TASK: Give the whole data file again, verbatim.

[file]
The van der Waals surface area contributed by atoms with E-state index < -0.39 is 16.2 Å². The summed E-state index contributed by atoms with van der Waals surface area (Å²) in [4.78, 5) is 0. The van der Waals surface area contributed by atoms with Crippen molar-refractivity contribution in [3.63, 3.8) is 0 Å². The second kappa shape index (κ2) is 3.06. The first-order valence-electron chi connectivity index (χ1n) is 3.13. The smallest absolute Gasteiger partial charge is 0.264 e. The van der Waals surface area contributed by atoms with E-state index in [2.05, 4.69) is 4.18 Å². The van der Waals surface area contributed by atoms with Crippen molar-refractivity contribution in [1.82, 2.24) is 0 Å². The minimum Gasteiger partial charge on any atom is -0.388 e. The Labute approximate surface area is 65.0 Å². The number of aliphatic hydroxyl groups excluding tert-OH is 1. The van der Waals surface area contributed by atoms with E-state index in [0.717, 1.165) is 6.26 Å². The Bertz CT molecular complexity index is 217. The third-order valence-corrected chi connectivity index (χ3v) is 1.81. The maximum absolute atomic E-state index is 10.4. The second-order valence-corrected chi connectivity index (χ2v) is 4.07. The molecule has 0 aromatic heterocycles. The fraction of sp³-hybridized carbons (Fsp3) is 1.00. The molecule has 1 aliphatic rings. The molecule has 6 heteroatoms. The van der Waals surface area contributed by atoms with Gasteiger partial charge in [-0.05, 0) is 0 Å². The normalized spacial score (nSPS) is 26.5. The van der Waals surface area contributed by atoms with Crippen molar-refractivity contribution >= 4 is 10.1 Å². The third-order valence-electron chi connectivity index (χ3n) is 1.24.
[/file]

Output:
The van der Waals surface area contributed by atoms with E-state index < -0.39 is 16.2 Å². The summed E-state index contributed by atoms with van der Waals surface area (Å²) in [4.78, 5) is 0. The van der Waals surface area contributed by atoms with Crippen molar-refractivity contribution in [3.63, 3.8) is 0 Å². The second kappa shape index (κ2) is 3.06. The first-order valence-electron chi connectivity index (χ1n) is 3.13. The smallest absolute Gasteiger partial charge is 0.264 e. The van der Waals surface area contributed by atoms with E-state index in [2.05, 4.69) is 4.18 Å². The van der Waals surface area contributed by atoms with Crippen molar-refractivity contribution in [1.82, 2.24) is 0 Å². The minimum Gasteiger partial charge on any atom is -0.388 e. The Labute approximate surface area is 65.0 Å². The number of aliphatic hydroxyl groups excluding tert-OH is 1. The van der Waals surface area contributed by atoms with E-state index in [0.717, 1.165) is 6.26 Å². The Bertz CT molecular complexity index is 217. The third-order valence-corrected chi connectivity index (χ3v) is 1.81. The maximum absolute atomic E-state index is 10.4. The second-order valence-corrected chi connectivity index (χ2v) is 4.07. The molecule has 0 aromatic heterocycles. The fraction of sp³-hybridized carbons (Fsp3) is 1.00. The molecule has 1 aliphatic rings. The molecule has 6 heteroatoms. The van der Waals surface area contributed by atoms with Gasteiger partial charge in [-0.05, 0) is 0 Å². The normalized spacial score (nSPS) is 26.5. The van der Waals surface area contributed by atoms with Crippen molar-refractivity contribution >= 4 is 10.1 Å². The third-order valence-electron chi connectivity index (χ3n) is 1.24.